The Company is a party to an administrative action before the Equal Employment Opportunity Commission captioned as Paul Sutcliffe v. Professional Diversity Network, Inc., No. 533-2016-00033 (EEOC), alleging violations of Title VII and the Age Discrimination in Employment Act, where employee was allegedly terminated due to his race (Caucasian) and his age (over 40). The EEOC has asked the Company to provide a position statement regarding the complainant’s claims. While the outcome of any matter is uncertain, the Company does not anticipate that this case will have a material impact on the Company’s financial position.

On August 10, 2016, the Company received a letter from Matthew Proman demanding payment, on or before September 1, 2016 of the full amount of the outstanding promissory note in the amount of $445,000 made by the Company in favor of Mr. Proman, and that legal proceedings will commence if the note is not repaid.  The Company believes there is no merit to Mr. Proman’s claim and will vigorously defend against any such claims.
 
General Legal Matters
 
From time to time, the Company is involved in legal matters arising in the ordinary course of business. While the Company believes that such matters are currently not material, there can be no assurance that matters arising in the ordinary course of business for which the Company is, or could be, involved in litigation, will not have a material adverse effect on its business, financial condition or results of operations.

8. Income Taxes

The effective income tax rate for the three months ended June 30, 2016 and 2015 was 14.5% and 39.0%, respectively, resulting in a $136,000 and $497,000 income tax benefit, respectively. The effective income tax rate for the six months ended June 30, 2016 and 2015 was 20.9% and 38.7%, respectively, resulting in a $594,000 and $1,467,000 income tax benefit, respectively. During the three months ended June 30, 2016 and 2015, the Company recorded a valuation allowance of $96,000 and $0, respectively, and during the six months ended June 30, 2016 and 2015, the Company recorded a valuation allowance of $374,000 and $0, respectively. In assessing the realizability of deferred tax assets, management considers whether it is more likely than not that some portion or all of the deferred income tax assets will not be realized. The ultimate realization of deferred income tax assets is dependent upon the generation of future taxable income during the periods in which those temporary differences become deductible. Management considered the scheduled reversal of deferred income tax liabilities, projected future taxable income, and tax planning strategies in making this assessment. Based on the consideration of these items, management determined that it is more likely than not that we will not realize the deferred income tax asset balances and therefore, initially recorded a valuation allowance as of September 30, 2015. Management has again evaluated the deferred tax asset for the six months ended June 30, 2016 and has determined a full valuation allowance continues to be applicable.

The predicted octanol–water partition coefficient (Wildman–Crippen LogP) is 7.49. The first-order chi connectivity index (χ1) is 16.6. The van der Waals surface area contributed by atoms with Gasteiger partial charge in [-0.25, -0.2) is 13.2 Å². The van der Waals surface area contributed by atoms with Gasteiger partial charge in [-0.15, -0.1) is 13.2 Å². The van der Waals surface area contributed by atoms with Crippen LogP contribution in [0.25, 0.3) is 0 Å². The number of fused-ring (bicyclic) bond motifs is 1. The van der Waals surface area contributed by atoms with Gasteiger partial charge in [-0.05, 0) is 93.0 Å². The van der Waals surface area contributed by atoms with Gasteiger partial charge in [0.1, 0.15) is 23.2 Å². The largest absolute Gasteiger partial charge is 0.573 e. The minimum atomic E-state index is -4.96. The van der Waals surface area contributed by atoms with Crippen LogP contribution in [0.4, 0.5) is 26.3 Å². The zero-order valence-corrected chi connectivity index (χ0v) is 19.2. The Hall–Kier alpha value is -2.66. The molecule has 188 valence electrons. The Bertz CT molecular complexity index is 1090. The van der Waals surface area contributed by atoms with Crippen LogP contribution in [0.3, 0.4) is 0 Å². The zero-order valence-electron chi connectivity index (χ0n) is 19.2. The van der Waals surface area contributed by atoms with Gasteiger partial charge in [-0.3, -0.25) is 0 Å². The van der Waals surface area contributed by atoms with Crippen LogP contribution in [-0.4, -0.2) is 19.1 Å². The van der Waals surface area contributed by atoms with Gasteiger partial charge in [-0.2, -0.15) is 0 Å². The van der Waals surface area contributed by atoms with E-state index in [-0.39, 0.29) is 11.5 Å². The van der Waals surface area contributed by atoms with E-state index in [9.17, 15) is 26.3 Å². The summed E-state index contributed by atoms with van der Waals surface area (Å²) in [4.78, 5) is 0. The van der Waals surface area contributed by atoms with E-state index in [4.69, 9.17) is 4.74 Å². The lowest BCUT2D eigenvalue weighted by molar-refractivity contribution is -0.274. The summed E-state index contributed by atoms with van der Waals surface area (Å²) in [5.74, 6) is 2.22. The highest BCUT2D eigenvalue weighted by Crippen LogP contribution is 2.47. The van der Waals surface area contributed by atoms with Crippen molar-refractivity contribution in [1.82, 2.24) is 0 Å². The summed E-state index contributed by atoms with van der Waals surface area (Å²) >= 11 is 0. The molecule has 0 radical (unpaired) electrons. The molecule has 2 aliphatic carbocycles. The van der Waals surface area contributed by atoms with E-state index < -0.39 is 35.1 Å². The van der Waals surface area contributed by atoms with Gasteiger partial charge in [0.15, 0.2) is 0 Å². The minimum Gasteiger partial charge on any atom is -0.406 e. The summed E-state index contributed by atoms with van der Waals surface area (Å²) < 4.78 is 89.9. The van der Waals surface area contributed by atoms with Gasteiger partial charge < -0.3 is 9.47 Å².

12

 
 
Professional Diversity Network, Inc.
Condensed Consolidated Notes to Financial Statements (Unaudited)
 
9. Stock-Based Compensation

Equity Incentive Plans – The Company adopted the 2013 Equity Compensation Plan under which the Company reserved 500,000 shares of common stock for the purpose of providing equity incentives to employees, officers, directors and consultants including options, restricted stock, restricted stock units, stock appreciation rights, other equity awards, annual incentive awards and dividend equivalents. The Company subsequently amended the plan to increase the number of authorized shares of common stock under the plan to 1,800,000 shares, which the Company’s stockholders approved on June 3, 2015.
  
Stock Options

The following table summarizes the Company’s stock option activity for the six months ended June 30, 2016:
 
 
 
Number of
Options
   
Weighted
Average
Exercise
Price
   
Weighted
Average
Remaining
Contractual
Life
(in Years)
   
Aggregate
Intrinsic
Value
 
Outstanding - December 31, 2015
   
157,190
   
$
3.75
     
8.0
   
$
-
 
Granted
   
-
     
-
                 
Exercised
   
-
     
-
                 
Forfeited/Canceled/Expired
   
(12,333
)
   
(3.45
)
               
Outstanding – June 30, 2016
   
144,857
   
$
3.78
     
7.9
   
$
-
 
 
                               
Exercisable – June 30, 2016
   
108,522
     
3.89
     
8.0
   
$
-
 
 
A summary of the changes in the Company’s unvested stock options is as follows: 
 
 
Number of
Options
   
Weighted
Average
Grant
Date Fair
Value
 
Unvested - December 31, 2015
   
109,522
   
$
1.72
 
Granted
   
-
     
-
 
Vested
   
(70,187
)
   
(1.75
)
Forfeited/Canceled/Expired
   
(3,000
)
   
(1.65
)
Unvested – June 30, 2016
   
36,335
   
$
1.65
 

The Company recorded non-cash compensation expense of approximately $15,000 and $31,000 for the three months ended June 30, 2016 and 2015, respectively, and approximately $44,000 and $43,000 for the six months ended June 30, 2016 and 2015, respectively, pertaining to stock options.

Total unrecognized compensation expense related to unvested stock options at June 30, 2016 amounts to approximately $45,000 and is expected to be recognized over a remaining weighted average period of 0.75 years.
 
 
13

 
 
Professional Diversity Network, Inc.
Condensed Consolidated Notes to Financial Statements (Unaudited)
 
Warrants